3. The Call-Back: Every now and then I’ll get someone who claims they were called by one of our editors and asked to call back to discuss their work. However, all of our editors have direct phone lines, so if they wanted to talk to someone, they wouldn’t have given them the main line. Oh, and a note to you authors: if one of the editors spoke to you about a book over five years ago and you’re just responding now, the statute of limitations has run out and you need to start over (i.e. – get cracking on that proposal).

4. The Savior: Some authors believe that because they just know that their book is going to save humanity, end wars, cure cancer, and make the Kardashians disappear forever*, that they have the right to “skip the line” and talk to someone in editorial. Here’s a revelation: everyone has an answer to the world’s problems nowadays– have you noticed the Facebook postings where someone who can’t calculate simple fractions suddenly feels confident enough to challenge national economists? Or what about those people who couldn’t even get elected secretary in their elementary school class commenting on presidential campaigns? We are a nation of self-proclaimed geniuses and experts! I’m sorry, but even God needs to submit a proposal.

5. The Life Story: There are countless memoir writers who feel that if they can tell me their story that I’ll patch them through to an editor out of guilt. In some cases, there are genuine heroes among this lot but in most cases, they’re not particularly amazing stories. I’m not trying to belittle what they’ve endured or their triumphs over personal setbacks, but right now there’s a cocaine-addicted child soldier in Sudan who was forced to witness the rapes and murders of his own family and who now has been given an automatic rifle and told to take out another family or risk having his limbs hacked off with a rusty machete. Tell that kid about being bullied in junior high and the damage that it did.

Long story short: have you seen the PROPOSAL GUIDELINES?

* If you really can make the Kardashians disappear forever without breaking the law, I will actually patch you through to an editor.

Think I just answer the phone and photocopy things? Wrong! I am tremendously skilled – far more so than you may know. Here are five things I can do that you can’t:

1. I can weigh packages by hand: That’s right, you read correctly – I can accurately guess the weight of any mail simply by holding it in my palm, and I’ve got deadly accuracy. I can also tell you from memory how much it’s going to cost to get it to most major American cities and more than a few international locations by when via at least three different carriers. I am the Expedia of mail service.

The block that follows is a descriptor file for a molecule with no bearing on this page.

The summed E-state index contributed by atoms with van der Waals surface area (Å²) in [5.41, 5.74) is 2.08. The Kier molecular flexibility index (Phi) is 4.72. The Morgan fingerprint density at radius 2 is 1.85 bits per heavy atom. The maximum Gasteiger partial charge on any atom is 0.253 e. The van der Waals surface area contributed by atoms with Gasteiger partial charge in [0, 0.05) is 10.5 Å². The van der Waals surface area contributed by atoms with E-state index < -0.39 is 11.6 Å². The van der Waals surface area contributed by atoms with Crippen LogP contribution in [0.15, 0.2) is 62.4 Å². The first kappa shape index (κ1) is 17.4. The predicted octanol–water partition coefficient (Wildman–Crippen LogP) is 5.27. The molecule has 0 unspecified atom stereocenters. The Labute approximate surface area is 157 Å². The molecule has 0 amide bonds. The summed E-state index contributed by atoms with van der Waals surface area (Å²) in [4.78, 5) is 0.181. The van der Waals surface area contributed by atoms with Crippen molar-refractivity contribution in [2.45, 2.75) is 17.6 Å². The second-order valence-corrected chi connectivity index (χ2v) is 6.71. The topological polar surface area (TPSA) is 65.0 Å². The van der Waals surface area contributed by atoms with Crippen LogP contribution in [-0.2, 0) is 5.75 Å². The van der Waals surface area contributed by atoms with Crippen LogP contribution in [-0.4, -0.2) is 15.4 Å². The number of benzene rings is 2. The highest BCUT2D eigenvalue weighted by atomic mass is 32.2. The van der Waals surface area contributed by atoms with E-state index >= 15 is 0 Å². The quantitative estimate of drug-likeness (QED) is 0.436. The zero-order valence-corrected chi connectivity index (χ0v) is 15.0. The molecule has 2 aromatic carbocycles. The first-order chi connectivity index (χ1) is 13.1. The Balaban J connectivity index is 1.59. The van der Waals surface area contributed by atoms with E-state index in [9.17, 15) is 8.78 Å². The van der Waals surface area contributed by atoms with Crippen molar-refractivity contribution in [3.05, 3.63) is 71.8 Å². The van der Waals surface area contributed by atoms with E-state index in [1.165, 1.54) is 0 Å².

2. I can navigate the building blind and armless: I can open doors with my knees. I can also navigate the entire building with my vision obstructed (usually by boxes I’m carrying). I attribute this to Belle from Beauty and The Beast. After watching that movie as a child, I realized how much time I was wasting by not reading as I walked. So, I’ve been practicing that one for a while. Good thing, because my hands are always full in this job, both literally and metaphorically. Bonus skills: elevator calling and floor button-pressing using my right foot only (it sounds easy but just try it).

3. I instinctively know how people want to be spoken to: A big part of my job concerns speaking with the countless guests in the reception area while they wait for a meeting, so I’ve perfected this technique with time and experience. Just by looking, I can see who wants to chat, who wants me to be impressed by them, who wants me to be interested in their work, and who just wants to be left alone. Prostitutes are perhaps the only other professionals who rely on this skill as much as I do. Maybe therapists. No, neither of these occupations figure into my long-term career goals.

4. I know how things really get done: Power comes from knowing and having relationships with the CEOs and upper management, right? Maybe for some things, but for everyday issues, your most valuable friends are the security guards who always give you a break, the caterers who show up and make no mistakes, and the janitors and maintenance workers who readily respond to emergency requests. To use an analogy: when you check into a hospital, you’re not putting your life in the hands of the surgeons. Your life is in the hands of the file clerk who makes sure your records are correct, the orderly who makes sure you’re in the right ward and bed, and the trainee nurse who knows your food allergies. Remember that.

5. I can predict the future. Sort of: At least in connection with office administrative issues, I can anticipate and prepare for the actions of any employee or guest. I can tell when a guest verbally commits to showing up that he won’t or that he’ll be very late.  I know which employees will ask for my help and when and with what. I ask certain coworkers to turn out their pockets as they reenter the office, because I know they’re walking away with the bathroom key. You may just think that this skill comes from experience but I knew you were going to think that! Proof!

Your resume seems less impressive now, doesn’t it?